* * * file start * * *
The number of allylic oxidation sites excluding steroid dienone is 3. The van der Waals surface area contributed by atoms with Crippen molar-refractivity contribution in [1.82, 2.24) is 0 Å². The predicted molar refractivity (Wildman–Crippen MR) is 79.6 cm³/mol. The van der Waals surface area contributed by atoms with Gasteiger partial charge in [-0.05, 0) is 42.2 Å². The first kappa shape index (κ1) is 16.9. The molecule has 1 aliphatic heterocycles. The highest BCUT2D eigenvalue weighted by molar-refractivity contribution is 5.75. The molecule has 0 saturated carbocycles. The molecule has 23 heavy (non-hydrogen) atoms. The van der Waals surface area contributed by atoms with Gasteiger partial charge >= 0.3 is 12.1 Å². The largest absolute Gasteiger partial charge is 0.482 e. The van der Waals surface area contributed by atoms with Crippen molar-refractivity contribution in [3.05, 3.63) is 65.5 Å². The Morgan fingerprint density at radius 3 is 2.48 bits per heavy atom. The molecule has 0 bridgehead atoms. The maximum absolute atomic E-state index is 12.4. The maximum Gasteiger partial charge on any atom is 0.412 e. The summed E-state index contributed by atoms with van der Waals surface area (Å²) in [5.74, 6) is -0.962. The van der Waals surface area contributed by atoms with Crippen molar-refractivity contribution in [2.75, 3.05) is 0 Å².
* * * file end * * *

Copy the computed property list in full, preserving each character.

The number of allylic oxidation sites excluding steroid dienone is 3. The van der Waals surface area contributed by atoms with Crippen molar-refractivity contribution in [1.82, 2.24) is 0 Å². The predicted molar refractivity (Wildman–Crippen MR) is 79.6 cm³/mol. The van der Waals surface area contributed by atoms with Gasteiger partial charge in [-0.05, 0) is 42.2 Å². The first kappa shape index (κ1) is 16.9. The molecule has 1 aliphatic heterocycles. The highest BCUT2D eigenvalue weighted by molar-refractivity contribution is 5.75. The molecule has 0 saturated carbocycles. The molecule has 23 heavy (non-hydrogen) atoms. The van der Waals surface area contributed by atoms with Gasteiger partial charge >= 0.3 is 12.1 Å². The largest absolute Gasteiger partial charge is 0.482 e. The van der Waals surface area contributed by atoms with Crippen molar-refractivity contribution in [3.05, 3.63) is 65.5 Å². The Morgan fingerprint density at radius 3 is 2.48 bits per heavy atom. The molecule has 0 bridgehead atoms. The maximum absolute atomic E-state index is 12.4. The maximum Gasteiger partial charge on any atom is 0.412 e. The summed E-state index contributed by atoms with van der Waals surface area (Å²) in [5.74, 6) is -0.962. The van der Waals surface area contributed by atoms with Crippen molar-refractivity contribution in [2.75, 3.05) is 0 Å².